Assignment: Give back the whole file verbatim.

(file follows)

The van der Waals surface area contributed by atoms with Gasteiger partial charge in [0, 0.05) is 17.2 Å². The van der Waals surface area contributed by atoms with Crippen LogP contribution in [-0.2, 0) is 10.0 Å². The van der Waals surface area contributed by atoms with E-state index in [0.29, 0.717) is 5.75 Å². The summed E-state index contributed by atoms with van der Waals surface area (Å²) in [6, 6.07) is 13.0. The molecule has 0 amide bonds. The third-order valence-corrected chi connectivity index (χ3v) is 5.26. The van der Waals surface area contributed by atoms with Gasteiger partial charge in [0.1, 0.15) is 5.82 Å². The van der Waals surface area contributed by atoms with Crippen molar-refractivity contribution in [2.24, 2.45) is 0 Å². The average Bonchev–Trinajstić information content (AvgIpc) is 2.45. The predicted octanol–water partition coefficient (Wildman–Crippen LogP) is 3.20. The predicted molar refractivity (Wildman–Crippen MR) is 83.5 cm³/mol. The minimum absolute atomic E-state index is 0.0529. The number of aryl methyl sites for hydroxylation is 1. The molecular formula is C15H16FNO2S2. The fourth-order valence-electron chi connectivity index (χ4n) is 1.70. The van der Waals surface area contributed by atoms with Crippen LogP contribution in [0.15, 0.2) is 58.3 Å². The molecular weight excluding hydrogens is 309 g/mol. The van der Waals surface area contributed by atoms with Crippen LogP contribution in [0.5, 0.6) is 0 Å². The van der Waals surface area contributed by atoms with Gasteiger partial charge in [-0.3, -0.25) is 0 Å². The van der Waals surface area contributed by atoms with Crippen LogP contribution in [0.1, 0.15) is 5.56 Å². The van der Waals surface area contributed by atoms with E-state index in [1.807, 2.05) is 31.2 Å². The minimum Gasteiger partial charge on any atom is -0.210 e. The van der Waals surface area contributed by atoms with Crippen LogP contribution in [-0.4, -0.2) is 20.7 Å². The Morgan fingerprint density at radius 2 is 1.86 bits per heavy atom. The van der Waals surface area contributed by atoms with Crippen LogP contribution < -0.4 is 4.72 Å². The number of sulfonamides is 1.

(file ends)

The van der Waals surface area contributed by atoms with Gasteiger partial charge in [0, 0.05) is 17.2 Å². The van der Waals surface area contributed by atoms with Crippen LogP contribution in [-0.2, 0) is 10.0 Å². The van der Waals surface area contributed by atoms with E-state index in [0.29, 0.717) is 5.75 Å². The summed E-state index contributed by atoms with van der Waals surface area (Å²) in [6, 6.07) is 13.0. The molecule has 0 amide bonds. The third-order valence-corrected chi connectivity index (χ3v) is 5.26. The van der Waals surface area contributed by atoms with Gasteiger partial charge in [0.1, 0.15) is 5.82 Å². The van der Waals surface area contributed by atoms with Crippen molar-refractivity contribution in [2.24, 2.45) is 0 Å². The average Bonchev–Trinajstić information content (AvgIpc) is 2.45. The predicted octanol–water partition coefficient (Wildman–Crippen LogP) is 3.20. The predicted molar refractivity (Wildman–Crippen MR) is 83.5 cm³/mol. The minimum absolute atomic E-state index is 0.0529. The number of aryl methyl sites for hydroxylation is 1. The molecular formula is C15H16FNO2S2. The fourth-order valence-electron chi connectivity index (χ4n) is 1.70. The van der Waals surface area contributed by atoms with Crippen LogP contribution in [0.15, 0.2) is 58.3 Å². The molecular weight excluding hydrogens is 309 g/mol. The van der Waals surface area contributed by atoms with Crippen LogP contribution in [0.5, 0.6) is 0 Å². The van der Waals surface area contributed by atoms with Gasteiger partial charge in [-0.3, -0.25) is 0 Å². The van der Waals surface area contributed by atoms with Crippen LogP contribution in [0.1, 0.15) is 5.56 Å². The van der Waals surface area contributed by atoms with E-state index in [1.807, 2.05) is 31.2 Å². The minimum Gasteiger partial charge on any atom is -0.210 e. The van der Waals surface area contributed by atoms with Crippen LogP contribution in [-0.4, -0.2) is 20.7 Å². The Morgan fingerprint density at radius 2 is 1.86 bits per heavy atom. The van der Waals surface area contributed by atoms with Crippen LogP contribution < -0.4 is 4.72 Å². The number of sulfonamides is 1.